Murray's second serve may have great placement, but there is not enough pace or spin on the ball to be able to threaten the top players.


The Forehand

First off, I'm not saying that Murray's forehand isn't good. He has an adequate forehand. The problem is that Murray seems to have a problem "hitting through" the ball consistently, which means he can't generate the same pace of shot of Federer's, Roddick's, Nadal's, or del Potro's forehands.

I believe this has somewhat to do with the style of Murray's game, the counter-punch style. This basically means that Murray has to constantly get the ball back into the court using topspin shots.

This gives hard hitters a chance to punish the shot, e.g. del Potro in the Montreal Final.


The Return of Serve

Many people say that Murray is one of the best if not the best at returning serves. This may or may not be true. In his most recent match against del Potro, Murray was caught returning with the wrong grip numerous times. This can be accomplished by varying the serve placement, the speed, and the spin.

Murray often had to guess where the serve was going. Even if Murray does return the serve, but with the wrong grip, the return is going to be awfully short and can be taken advantage of.


The Sliced Backhand

I know I said Murray has one of the best sliced backhands in the game today. Don’t get me wrong, he has great slices off of both wings, but sometimes, I think, he uses the slice too often.

When he slices he allows a hard hitting player to dictate the pace and the point. Murray has a great slice but I  think he should reconsider when he should use it.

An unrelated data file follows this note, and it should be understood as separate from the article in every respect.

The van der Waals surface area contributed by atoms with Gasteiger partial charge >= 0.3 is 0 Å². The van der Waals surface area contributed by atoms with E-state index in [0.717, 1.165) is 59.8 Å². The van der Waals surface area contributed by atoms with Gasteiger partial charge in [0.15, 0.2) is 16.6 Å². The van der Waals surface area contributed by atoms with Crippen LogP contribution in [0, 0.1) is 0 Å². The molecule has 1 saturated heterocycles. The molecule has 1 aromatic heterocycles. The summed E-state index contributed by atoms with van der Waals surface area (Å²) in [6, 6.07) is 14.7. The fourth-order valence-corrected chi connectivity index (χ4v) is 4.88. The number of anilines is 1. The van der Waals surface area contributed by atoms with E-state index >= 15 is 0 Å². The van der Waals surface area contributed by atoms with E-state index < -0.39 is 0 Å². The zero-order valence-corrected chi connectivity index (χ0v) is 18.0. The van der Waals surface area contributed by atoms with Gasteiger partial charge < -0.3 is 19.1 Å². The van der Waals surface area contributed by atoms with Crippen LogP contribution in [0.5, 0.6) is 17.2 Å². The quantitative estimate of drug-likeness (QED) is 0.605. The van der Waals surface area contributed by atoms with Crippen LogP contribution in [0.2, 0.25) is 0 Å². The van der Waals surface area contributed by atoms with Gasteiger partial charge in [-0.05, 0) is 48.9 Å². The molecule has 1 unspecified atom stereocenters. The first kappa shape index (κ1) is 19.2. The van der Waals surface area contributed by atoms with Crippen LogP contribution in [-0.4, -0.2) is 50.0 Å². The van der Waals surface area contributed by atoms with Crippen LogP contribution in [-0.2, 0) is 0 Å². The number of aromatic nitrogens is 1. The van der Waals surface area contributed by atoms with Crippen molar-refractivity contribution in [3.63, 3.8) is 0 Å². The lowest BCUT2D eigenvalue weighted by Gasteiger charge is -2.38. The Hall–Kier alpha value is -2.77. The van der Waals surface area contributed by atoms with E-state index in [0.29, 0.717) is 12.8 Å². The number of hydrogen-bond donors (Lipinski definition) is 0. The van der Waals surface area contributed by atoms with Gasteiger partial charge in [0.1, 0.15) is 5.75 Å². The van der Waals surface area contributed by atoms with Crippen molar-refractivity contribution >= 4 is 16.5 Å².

I know I have said that this is one of his strengths. But it can also be considered somewhat a weakness. This is because in a big tournament, you can’t sit back and wait for an error, especially not in a Grand Slam when all the players are (should) be in top form.

The errors are not going to be frequent enough that a player can win a match from. This is going to be the hardest thing for Murray to change because he is so accustomed to playing this way.


Keys to Success

For Murray to be successful in a major tournament, he has to be aggressive and be a “in your face” type of player. Though this is not his comfort zone, he must do this if he wants to win.

He seems to be passive when it matters most, for example: against Roddick in the semifinal at Wimbledon and against Federer at last year's US Open. Murray must learn how to consistently hit with authority of both his forehand and backhand sides. He should also use the slice a bit less, so he doesn’t allow players to dictate the points.

Murray is also going to have to be in top form for the duration of the Slam. He simply cannot repeat what happened last year (for those who forgot; he played great against Nadal then gets destroyed by Federer).

Like Federer said, “Winning a Slam is a different animal.” Andy Murray has yet to prove he can stay in top form for two weeks. It’s now or never for M-Andy.